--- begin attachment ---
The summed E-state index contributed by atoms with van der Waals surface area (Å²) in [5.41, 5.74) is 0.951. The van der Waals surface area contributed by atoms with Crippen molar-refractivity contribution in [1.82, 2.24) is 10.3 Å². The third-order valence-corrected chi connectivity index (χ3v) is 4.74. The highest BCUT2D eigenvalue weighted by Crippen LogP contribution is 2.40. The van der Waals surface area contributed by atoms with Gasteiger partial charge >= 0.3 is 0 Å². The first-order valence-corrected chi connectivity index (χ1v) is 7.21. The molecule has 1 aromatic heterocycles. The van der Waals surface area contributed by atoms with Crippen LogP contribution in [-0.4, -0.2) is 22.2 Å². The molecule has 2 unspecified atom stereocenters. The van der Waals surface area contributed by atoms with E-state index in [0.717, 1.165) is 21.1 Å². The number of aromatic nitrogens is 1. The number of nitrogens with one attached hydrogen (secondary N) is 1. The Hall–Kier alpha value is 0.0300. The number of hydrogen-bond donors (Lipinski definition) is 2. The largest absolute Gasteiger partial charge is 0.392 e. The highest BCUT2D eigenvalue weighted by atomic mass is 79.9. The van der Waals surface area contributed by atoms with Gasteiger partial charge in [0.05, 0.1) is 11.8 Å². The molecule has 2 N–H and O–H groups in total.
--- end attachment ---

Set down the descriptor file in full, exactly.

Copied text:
The summed E-state index contributed by atoms with van der Waals surface area (Å²) in [5.41, 5.74) is 0.951. The van der Waals surface area contributed by atoms with Crippen molar-refractivity contribution in [1.82, 2.24) is 10.3 Å². The third-order valence-corrected chi connectivity index (χ3v) is 4.74. The highest BCUT2D eigenvalue weighted by Crippen LogP contribution is 2.40. The van der Waals surface area contributed by atoms with Gasteiger partial charge >= 0.3 is 0 Å². The first-order valence-corrected chi connectivity index (χ1v) is 7.21. The molecule has 1 aromatic heterocycles. The van der Waals surface area contributed by atoms with Crippen LogP contribution in [-0.4, -0.2) is 22.2 Å². The molecule has 2 unspecified atom stereocenters. The van der Waals surface area contributed by atoms with E-state index in [0.717, 1.165) is 21.1 Å². The number of aromatic nitrogens is 1. The number of nitrogens with one attached hydrogen (secondary N) is 1. The Hall–Kier alpha value is 0.0300. The number of hydrogen-bond donors (Lipinski definition) is 2. The largest absolute Gasteiger partial charge is 0.392 e. The highest BCUT2D eigenvalue weighted by atomic mass is 79.9. The van der Waals surface area contributed by atoms with Gasteiger partial charge in [0.05, 0.1) is 11.8 Å². The molecule has 2 N–H and O–H groups in total.